As one perches on the primitive benches of a roadside teashop, with the open oven delivering both an appetising aroma, and then the flavour of fresh-baked snacks, and the warm, social atmosphere somewhat akin to the famous, traditional country pubs of Britain, it is not hard to imagine a similar, ancient, heritage of passing travellers and traders.
Gentrification to appeal to a rising, socially insecure, and pretentious, indoctrinated contemporary traveller is rapidly destroying the British country pub, but the same influences, thus far, fortunately seem slower to wreck this great social and cultural heritage of Bangladesh.
Of course, the urbanisation that Britain experienced was then followed by a return of the more affluent to the countryside; urbanisation in Bangladesh has not yet been sufficient to destroy, altogether, traditional countryside pleasures.
From an extraordinary diversity of flavours offered by such as shingara -- almost every tea shop seems to have its own recipe -- to that ultimate “diabetic desire” of the sweet, conical kadma, there must be, perhaps, hundreds of local specialities.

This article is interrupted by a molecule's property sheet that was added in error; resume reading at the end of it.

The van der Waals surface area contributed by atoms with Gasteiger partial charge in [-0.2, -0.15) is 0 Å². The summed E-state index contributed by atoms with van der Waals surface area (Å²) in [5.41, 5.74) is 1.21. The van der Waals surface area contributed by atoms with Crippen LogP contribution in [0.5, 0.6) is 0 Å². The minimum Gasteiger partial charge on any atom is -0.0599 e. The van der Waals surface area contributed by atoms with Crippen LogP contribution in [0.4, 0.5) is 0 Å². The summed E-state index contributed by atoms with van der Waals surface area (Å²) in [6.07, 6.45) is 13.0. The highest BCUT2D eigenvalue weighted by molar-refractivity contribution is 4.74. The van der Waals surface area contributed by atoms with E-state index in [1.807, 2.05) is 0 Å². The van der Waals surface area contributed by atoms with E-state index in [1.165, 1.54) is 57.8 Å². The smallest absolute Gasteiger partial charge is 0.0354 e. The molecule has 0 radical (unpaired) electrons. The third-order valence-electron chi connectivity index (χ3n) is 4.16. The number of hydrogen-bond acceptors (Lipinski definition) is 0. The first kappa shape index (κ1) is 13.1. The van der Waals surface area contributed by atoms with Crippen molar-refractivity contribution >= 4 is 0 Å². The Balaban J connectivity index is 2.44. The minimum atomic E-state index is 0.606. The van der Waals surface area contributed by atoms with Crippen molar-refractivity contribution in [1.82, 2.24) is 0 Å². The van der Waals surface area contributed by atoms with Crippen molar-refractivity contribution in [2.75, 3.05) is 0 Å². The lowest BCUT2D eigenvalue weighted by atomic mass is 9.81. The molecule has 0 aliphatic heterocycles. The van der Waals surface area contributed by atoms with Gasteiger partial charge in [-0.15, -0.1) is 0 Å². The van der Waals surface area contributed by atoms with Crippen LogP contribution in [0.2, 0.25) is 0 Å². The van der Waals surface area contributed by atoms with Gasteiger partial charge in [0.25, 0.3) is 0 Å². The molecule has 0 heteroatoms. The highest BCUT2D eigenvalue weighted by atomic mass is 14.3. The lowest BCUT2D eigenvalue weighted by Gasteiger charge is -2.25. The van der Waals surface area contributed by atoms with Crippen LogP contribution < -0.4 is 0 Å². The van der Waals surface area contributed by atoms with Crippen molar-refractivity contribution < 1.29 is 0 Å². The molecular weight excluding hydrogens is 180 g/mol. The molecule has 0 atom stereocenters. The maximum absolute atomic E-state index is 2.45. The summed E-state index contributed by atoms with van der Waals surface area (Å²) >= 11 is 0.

It is, for this writer, an abiding part of the fond memories of Bangladesh, from Mughlai Paratha, through Samosa, Nimki, Chola, Pua, Puri, to Balushahi, Khejur, Khazi, Goja, and, of course, that other diabetic delight, the crunchy, syrupy Jilapi, and many, many others, that can conjure up the friendliness, the flavours, and the sheer relief of any resting traveller. One wonders if it can, possibly, be for ever.
Not if Danish pastries become substitutes for this incredibly rich tradition of towns, highways, and byways of Bangladesh.
Not, of course, that even Danes would relish most of what the world describes as the modern, soulless, “Danish.”
Still, the local snack foods, and traditions of Bangladeshi cuisine, remain real food, for both body, and, above all, soul. A Bangladesh to relish, with every sense.
Tim Steel is a communications, marketing and tourism consultant.